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What is the purpose of therapy?

Let’s start what with therapy is and isn’t. Therapy is not something reserved only for people with severe mental illness. That stigma is old-fashioned and belongs in the past.

Therapy is also not something you need to do four times a week. If you’re wondering, “how often should I go to therapy?” The answer is really however often you want, though many people attend sessions at a weekly cadence for the best clinical outcomes. Other people see a therapist once a month, and some only a few times a year. It all depends on your individual needs, goals, and lifestyle.

Therapy is, at its core, a safe place to be yourself, ask questions, and learn the tools to cope with problems and live a life that feels safe and fulfilling. As the American Psychological Association puts it, “psychologists help people of all ages live happier, healthier, and more productive lives.”

Mental health professionals offer many benefits for improving your daily life. Maybe you’re interested in therapy for depression, therapy for an anxiety disorder, or any number of other diagnoses, conditions, and feelings. Therapists can help with overcoming defeating thoughts, managing addiction, and changing destructive behavior, but there are many other perks of therapy outside of dealing with specific mental health issues.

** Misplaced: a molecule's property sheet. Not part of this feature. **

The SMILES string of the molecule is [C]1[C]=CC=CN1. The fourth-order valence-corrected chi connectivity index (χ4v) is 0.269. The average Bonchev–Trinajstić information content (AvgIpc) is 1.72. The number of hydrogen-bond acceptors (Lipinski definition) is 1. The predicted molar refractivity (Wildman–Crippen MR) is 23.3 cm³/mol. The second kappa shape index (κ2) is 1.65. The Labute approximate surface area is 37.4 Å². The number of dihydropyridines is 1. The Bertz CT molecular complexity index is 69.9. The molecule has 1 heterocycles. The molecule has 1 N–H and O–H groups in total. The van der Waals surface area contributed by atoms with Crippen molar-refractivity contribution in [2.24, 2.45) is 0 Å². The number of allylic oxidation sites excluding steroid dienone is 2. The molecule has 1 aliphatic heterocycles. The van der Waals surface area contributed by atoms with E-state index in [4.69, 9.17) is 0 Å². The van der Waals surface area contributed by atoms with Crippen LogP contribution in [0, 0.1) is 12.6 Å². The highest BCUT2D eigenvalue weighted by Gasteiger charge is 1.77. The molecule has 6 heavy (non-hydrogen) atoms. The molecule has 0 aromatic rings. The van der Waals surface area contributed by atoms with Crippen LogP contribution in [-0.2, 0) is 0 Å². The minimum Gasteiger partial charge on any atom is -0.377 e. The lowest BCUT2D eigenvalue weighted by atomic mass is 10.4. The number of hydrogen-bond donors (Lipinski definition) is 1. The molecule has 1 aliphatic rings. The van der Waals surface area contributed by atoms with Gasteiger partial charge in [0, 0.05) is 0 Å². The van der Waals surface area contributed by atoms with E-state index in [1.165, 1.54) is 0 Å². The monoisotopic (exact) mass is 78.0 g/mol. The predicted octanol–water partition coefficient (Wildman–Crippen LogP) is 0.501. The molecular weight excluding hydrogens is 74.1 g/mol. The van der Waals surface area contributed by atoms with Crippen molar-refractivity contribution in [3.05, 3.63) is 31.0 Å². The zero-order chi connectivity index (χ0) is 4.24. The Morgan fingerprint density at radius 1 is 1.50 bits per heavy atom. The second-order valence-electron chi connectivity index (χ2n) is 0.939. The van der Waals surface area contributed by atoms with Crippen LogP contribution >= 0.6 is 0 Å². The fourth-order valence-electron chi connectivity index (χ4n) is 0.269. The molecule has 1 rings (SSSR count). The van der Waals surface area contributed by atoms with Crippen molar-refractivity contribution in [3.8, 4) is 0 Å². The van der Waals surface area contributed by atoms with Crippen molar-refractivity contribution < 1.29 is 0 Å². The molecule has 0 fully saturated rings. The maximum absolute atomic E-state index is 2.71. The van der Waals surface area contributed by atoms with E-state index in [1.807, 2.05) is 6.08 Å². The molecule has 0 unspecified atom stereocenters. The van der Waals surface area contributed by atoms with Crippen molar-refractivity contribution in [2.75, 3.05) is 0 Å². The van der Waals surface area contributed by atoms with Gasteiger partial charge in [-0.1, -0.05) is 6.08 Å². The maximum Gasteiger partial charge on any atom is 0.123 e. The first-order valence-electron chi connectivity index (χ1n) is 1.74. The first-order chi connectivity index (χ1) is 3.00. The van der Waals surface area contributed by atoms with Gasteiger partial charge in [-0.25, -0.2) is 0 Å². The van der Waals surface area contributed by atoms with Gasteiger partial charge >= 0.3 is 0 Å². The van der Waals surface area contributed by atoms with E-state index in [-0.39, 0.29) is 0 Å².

One of the benefits is pure catharsis. Just the act of putting our feelings into words alone can have therapeutic effects. A therapist can be a valuable sounding board, especially when you don’t feel comfortable telling anyone else what’s going on.

Therapy can also help you think things through. Discussing your problems with a qualified counselor can help you work through what to do next, whether you’re unsure of your next career step, having trouble with communication in a relationship, or even just struggling to make connections in a new place.

A therapist or counselor can also act as an unbiased third party for relationships. In the confines of a therapist’s office, it can feel safer to discuss how you’re feeling with a partner when there’s someone there to help keep the conversation healthy and on track.

Therapy can even act as a time for self-improvement. You can work with a therapist to practice standing your ground, speaking up, making new friends, improving relationships with your family members, or even just getting to know yourself a little bit better—all of which will improve your overall quality of life.

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